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Jefferson Park, Portage Park, Norwood Park

Inspired By Mister Rogers, Jefferson Park Church Starts Video Series To Build Bonds Among Northwest Side Neighbors

"Won't You Be My Neighbor?" tackles issues of affordable, housing, homelessness, racial justice, inclusion and community development.

From top to bottom: Rev. Shawna Bowman of Friendship Community Church; Jason and Sara Gronkiewicz-Doran of Neighbors for Affordable Housing; and Josh Wilmoth, CEO of Full Circle Communities, the nonprofit development company behind the new affordable housing complex at 5150 N. Northwest Hwy.
Screenshots; Colin Boyle/Block Club Chicago
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JEFFERSON PARK — As residents prepare to move into a Jefferson Park affordable apartment building next month, a local church has launched a video series to welcome them and move past the controversy surrounding the development.

The series, called “Won’t You Be My Neighbor?,” comes from nonprofit Friendship Community Place, the parent organization of Friendship Presbyterian Church.

Friendship Rev. Shawna Bowman created the series based on the children’s TV show “Mister Rogers’ Neighborhood.” They host candid conversations with community leaders about issues prevalent in the neighborhood, including affordable housing, homelessness, racial and policing.

A major impetus for the project was the racially charged debate surrounding the Jefferson Park affordable housing complex at 5150 N. Northwest Highway. Bowman said they hope the series will help the building’s residents feel at home and move past the years-long opposition that created a “culture of fear.”

Friendship Community Place is moving into the building’s first-floor commercial space.

“One of the dynamics in the neighborhood is we are divided around a number of issues and there is fear around talking about what we do care about,” Bowman said. “One of the functions I hope this does is it models that we can have really positive, life-giving conversations about our hopes and dreams for the neighborhood and we can tackle hard things and we can do it in relation to one another.”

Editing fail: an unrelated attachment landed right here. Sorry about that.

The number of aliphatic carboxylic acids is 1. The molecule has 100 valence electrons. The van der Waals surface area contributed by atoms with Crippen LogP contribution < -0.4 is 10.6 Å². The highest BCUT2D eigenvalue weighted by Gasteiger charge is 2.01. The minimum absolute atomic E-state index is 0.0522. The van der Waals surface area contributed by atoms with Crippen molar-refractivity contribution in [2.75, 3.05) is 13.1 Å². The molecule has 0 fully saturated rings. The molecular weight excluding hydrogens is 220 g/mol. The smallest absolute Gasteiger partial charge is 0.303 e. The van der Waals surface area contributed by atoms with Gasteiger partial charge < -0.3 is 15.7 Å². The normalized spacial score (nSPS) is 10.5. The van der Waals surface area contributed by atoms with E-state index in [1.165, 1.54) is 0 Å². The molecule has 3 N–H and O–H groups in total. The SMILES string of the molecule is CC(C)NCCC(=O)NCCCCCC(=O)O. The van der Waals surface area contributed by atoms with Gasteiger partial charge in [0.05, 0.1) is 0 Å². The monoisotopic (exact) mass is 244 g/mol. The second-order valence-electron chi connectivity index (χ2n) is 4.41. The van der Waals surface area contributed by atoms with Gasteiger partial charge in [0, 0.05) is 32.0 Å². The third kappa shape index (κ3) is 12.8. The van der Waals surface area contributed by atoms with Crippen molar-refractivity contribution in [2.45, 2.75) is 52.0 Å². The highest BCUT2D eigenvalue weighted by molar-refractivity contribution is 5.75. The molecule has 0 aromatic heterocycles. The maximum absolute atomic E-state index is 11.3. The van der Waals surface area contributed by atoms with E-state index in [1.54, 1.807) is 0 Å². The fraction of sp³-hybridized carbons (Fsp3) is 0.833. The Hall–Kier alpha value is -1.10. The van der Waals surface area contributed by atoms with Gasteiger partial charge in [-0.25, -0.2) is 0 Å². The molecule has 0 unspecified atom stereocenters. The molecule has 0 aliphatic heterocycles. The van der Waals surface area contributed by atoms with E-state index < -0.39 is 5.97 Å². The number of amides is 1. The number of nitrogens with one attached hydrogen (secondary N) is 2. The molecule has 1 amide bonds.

Credit: Colin Boyle/Block Club Chicago
Construction is underway at the new housing development at 5150 Northwest Highway in Jefferson Park on July 8, 2021.

The first episode features Josh Wilmoth, CEO of Full Circle Communities, the nonprofit behind the affordable housing complex. Wilmoth, who lives in the neighborhood, talks about how the development has helped shift people’s view of affordable housing, the importance of trust in building relationships with incoming residents and celebrating the connections, resources and positive change the area and the company has seen in recent years.

Full Circle was founded in 1999 and operates 1,000 units in three states, with another 250 approved or under construction. The nonprofit manages several mixed-use apartment buildings in the city and plans to start construction next month on another Jefferson Park affordable housing development at 6001 W. Lawrence Ave.

“I celebrate the ongoing lesson in success that Full Circle is having, owed 100 percent to my staff. If any of it is dedicated to me, it giving them space to be them,” Wilmoth said in the video.

Wilmoth also talked about the massive need for affordable housing throughout the city — one that he hopes companies like his can make a dent in.